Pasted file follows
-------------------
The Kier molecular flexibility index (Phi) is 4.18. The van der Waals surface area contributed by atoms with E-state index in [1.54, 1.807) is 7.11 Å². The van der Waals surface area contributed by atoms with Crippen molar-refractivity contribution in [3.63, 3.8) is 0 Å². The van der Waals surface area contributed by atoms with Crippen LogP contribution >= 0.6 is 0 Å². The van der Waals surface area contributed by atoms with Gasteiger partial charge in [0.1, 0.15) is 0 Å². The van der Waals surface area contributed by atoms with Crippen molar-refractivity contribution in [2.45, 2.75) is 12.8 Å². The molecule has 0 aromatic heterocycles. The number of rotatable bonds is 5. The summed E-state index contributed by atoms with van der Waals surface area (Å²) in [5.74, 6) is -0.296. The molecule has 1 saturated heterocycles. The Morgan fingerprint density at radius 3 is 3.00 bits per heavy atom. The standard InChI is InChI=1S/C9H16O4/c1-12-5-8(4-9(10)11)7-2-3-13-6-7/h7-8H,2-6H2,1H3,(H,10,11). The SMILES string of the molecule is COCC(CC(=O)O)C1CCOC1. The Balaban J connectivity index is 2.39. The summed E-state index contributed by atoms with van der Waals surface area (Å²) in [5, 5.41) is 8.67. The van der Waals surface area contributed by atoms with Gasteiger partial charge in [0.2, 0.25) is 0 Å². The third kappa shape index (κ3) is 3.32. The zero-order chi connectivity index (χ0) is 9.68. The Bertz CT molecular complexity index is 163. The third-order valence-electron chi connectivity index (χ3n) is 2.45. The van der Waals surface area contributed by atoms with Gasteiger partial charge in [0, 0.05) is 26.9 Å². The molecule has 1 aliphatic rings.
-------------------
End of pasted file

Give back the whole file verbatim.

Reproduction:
The Kier molecular flexibility index (Phi) is 4.18. The van der Waals surface area contributed by atoms with E-state index in [1.54, 1.807) is 7.11 Å². The van der Waals surface area contributed by atoms with Crippen molar-refractivity contribution in [3.63, 3.8) is 0 Å². The van der Waals surface area contributed by atoms with Crippen LogP contribution >= 0.6 is 0 Å². The van der Waals surface area contributed by atoms with Gasteiger partial charge in [0.1, 0.15) is 0 Å². The van der Waals surface area contributed by atoms with Crippen molar-refractivity contribution in [2.45, 2.75) is 12.8 Å². The molecule has 0 aromatic heterocycles. The number of rotatable bonds is 5. The summed E-state index contributed by atoms with van der Waals surface area (Å²) in [5.74, 6) is -0.296. The molecule has 1 saturated heterocycles. The Morgan fingerprint density at radius 3 is 3.00 bits per heavy atom. The standard InChI is InChI=1S/C9H16O4/c1-12-5-8(4-9(10)11)7-2-3-13-6-7/h7-8H,2-6H2,1H3,(H,10,11). The SMILES string of the molecule is COCC(CC(=O)O)C1CCOC1. The Balaban J connectivity index is 2.39. The summed E-state index contributed by atoms with van der Waals surface area (Å²) in [5, 5.41) is 8.67. The van der Waals surface area contributed by atoms with Gasteiger partial charge in [0.2, 0.25) is 0 Å². The third kappa shape index (κ3) is 3.32. The zero-order chi connectivity index (χ0) is 9.68. The Bertz CT molecular complexity index is 163. The third-order valence-electron chi connectivity index (χ3n) is 2.45. The van der Waals surface area contributed by atoms with Gasteiger partial charge in [0, 0.05) is 26.9 Å². The molecule has 1 aliphatic rings.